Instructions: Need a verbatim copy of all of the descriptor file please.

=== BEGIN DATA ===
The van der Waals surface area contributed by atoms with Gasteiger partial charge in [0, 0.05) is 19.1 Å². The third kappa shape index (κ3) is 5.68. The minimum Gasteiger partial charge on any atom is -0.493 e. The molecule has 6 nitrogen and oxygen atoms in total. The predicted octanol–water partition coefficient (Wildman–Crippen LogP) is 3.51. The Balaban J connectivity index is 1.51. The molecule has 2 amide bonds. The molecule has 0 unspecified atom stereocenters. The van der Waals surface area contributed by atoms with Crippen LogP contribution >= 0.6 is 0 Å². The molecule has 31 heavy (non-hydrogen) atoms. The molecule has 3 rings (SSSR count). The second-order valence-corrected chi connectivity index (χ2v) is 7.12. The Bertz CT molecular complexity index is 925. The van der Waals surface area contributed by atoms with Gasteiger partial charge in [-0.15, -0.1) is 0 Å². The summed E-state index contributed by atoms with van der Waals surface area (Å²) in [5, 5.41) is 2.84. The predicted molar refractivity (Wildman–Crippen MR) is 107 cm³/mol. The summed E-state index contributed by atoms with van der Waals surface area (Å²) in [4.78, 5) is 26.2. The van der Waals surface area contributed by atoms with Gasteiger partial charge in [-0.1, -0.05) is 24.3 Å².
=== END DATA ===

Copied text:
The van der Waals surface area contributed by atoms with Gasteiger partial charge in [0, 0.05) is 19.1 Å². The third kappa shape index (κ3) is 5.68. The minimum Gasteiger partial charge on any atom is -0.493 e. The molecule has 6 nitrogen and oxygen atoms in total. The predicted octanol–water partition coefficient (Wildman–Crippen LogP) is 3.51. The Balaban J connectivity index is 1.51. The molecule has 2 amide bonds. The molecule has 0 unspecified atom stereocenters. The van der Waals surface area contributed by atoms with Crippen LogP contribution >= 0.6 is 0 Å². The molecule has 31 heavy (non-hydrogen) atoms. The molecule has 3 rings (SSSR count). The second-order valence-corrected chi connectivity index (χ2v) is 7.12. The Bertz CT molecular complexity index is 925. The van der Waals surface area contributed by atoms with Gasteiger partial charge in [-0.15, -0.1) is 0 Å². The summed E-state index contributed by atoms with van der Waals surface area (Å²) in [5, 5.41) is 2.84. The predicted molar refractivity (Wildman–Crippen MR) is 107 cm³/mol. The summed E-state index contributed by atoms with van der Waals surface area (Å²) in [4.78, 5) is 26.2. The van der Waals surface area contributed by atoms with Gasteiger partial charge in [-0.1, -0.05) is 24.3 Å².